Yuval Levin, one of America’s leading conservative commentators, is hesitant to declare a state of emergency for the Republican Party despite the rise of their Frankenstein candidate. In an April 15 Wall Street Journal op-ed he laid out his vision for pulling the GOP out of ruins.
Though Levin wrote of the troubling sympathies stirred by the current GOP front-runner’s pseudo-policies, he neglected to confront the true failure of the conservative movement: the sustained commitment to anachronistic social views.
In his op-ed, Levin labeled the Reagan-era, “when economic liberalization was accompanied by a resurgence of national pride and a renewed emphasis on family values,” as the nostalgic anchor for Republican and conservative thinkers. For liberals, Levin identified “the 1960s, when cultural liberalization seemed to coexist with a highly regulated economy” as a suitable nostalgic equivalent.
Referring to both periods as laden in nostalgia is duplicitous on Levin’s part, as he uses his language to tacitly suggest that though the Reagan-era is thought of with a nostalgic glow, this has not resulted in hyperbole. When writing of liberals and the 1960s, Levin injected semantic elements of doubt, while speaking of the Reagan years with authority.
For liberals, he linked the era of regulation and failed social welfare systems with the nostalgic aura of cultural liberalization and the recent push to the left.
For Levin, the increasing polarization of American politics, economics and social views in the years following the WWII is a lamentable fact. Though he ostensibly afforded even-handed treatment in analyzing the root causes, his vague discussion of ‘family views’ foreshadowed a familiar conservative attack on the supposed erosion of American morality. In his eyes, and those of many conservatives, this erosion has been catalyzed by liberal influences.
After lauding the fruits of the Reagan era, Levin drew attention to “…a loss of social order and structure, a loss of cultural cohesion…and a loss of political and moral consensus” resulting from the shift in American culture from WWII to present. This vague reference to broad transformation alludes to a broad range of social and cultural changes in America. Among these is the erosion of anachronistic social views.
When understood through the modern conservative lens, these views give the illusion of a lost uniformity in the American dreamscape. These are the views responsible for defeating the Equal Rights Amendment, resisting the sexual revolution, condemning the decisions of Lawrence v. Texas and Obergefell v. Hodges, and eroding the power of the 1965 Voting Rights Act under the Roberts Court.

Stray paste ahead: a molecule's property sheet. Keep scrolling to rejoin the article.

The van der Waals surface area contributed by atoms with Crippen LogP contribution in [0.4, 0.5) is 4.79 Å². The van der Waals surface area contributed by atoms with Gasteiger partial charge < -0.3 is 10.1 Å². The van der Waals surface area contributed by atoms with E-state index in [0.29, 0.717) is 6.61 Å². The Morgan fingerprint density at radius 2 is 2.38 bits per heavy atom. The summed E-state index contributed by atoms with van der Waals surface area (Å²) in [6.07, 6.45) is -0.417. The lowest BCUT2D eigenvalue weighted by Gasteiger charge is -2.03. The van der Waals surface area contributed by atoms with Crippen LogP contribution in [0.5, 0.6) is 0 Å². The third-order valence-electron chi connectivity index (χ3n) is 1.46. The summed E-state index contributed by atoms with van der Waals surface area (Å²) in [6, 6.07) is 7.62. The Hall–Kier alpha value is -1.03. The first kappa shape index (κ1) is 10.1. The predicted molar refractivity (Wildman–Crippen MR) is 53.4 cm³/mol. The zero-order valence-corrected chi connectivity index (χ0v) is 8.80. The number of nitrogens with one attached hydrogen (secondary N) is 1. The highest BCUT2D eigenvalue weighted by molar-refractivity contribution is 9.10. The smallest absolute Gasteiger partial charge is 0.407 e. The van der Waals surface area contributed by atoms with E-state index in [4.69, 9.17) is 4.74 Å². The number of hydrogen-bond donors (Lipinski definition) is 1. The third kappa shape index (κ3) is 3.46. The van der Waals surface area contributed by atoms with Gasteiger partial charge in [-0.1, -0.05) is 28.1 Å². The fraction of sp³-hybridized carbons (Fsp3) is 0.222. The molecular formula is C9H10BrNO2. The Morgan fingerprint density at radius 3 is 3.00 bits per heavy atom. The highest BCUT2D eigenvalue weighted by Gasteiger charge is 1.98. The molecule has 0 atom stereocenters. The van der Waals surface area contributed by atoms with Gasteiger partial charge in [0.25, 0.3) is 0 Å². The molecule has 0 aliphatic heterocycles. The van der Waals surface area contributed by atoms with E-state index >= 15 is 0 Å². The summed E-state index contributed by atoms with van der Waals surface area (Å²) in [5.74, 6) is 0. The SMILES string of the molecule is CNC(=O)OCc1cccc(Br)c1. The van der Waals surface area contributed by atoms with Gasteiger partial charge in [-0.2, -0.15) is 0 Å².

When Levin writes “conservatives can much more clearly see the bankruptcy of a nostalgic politics” while “liberals still cling complacently to the anachronism of social democracy as their vision of the future,” he ignores the crucial role of social platforms.
Further, his attempt to equate the bigoted, nativist and isolationist policies of fiery conservative nostalgia with a push for a social democracy is a dishonest parlor trick with disastrous implications. Depicting runaway capitalism as less anachronistic than social democracy is ahistorical and self-serving.
The depth of this denial is reinforced by this sort of lip service paid to social views by conservative thinkers. To believe the GOP can survive while clinging to social views suited to a bygone era is willful ignorance.
The true anachronism on display – conservative social views – are in their death throes. Levin believes political debates, such as those surrounding religious freedoms “will remain essential to preserve the space for moral traditionalism,” but “social conservatives must increasingly focus on how best to fill that space in their own communities.”
This argument is based on compartmentalizing Americans devoted to backward social policy, poised to pass discriminatory legislation, gut essential freedoms and further divide the nation.
For the GOP, it will not be enough to carve out portions of the map for bigots, racists and religious zealots who aim to infringe upon the rights afforded to their fellow human beings. Levin is correct in believing Democrats will not easily heal internal wounds earned over economic and political policy battles.
However, his belief that conservatives will still be able to tacitly support obsolete social views and survive constitutes a failure to recognize the current and future power of the youngest generations.
Christopher Sacco is opinion editor for The Daily Campus. He can be reached via email at firstname.lastname@example.org.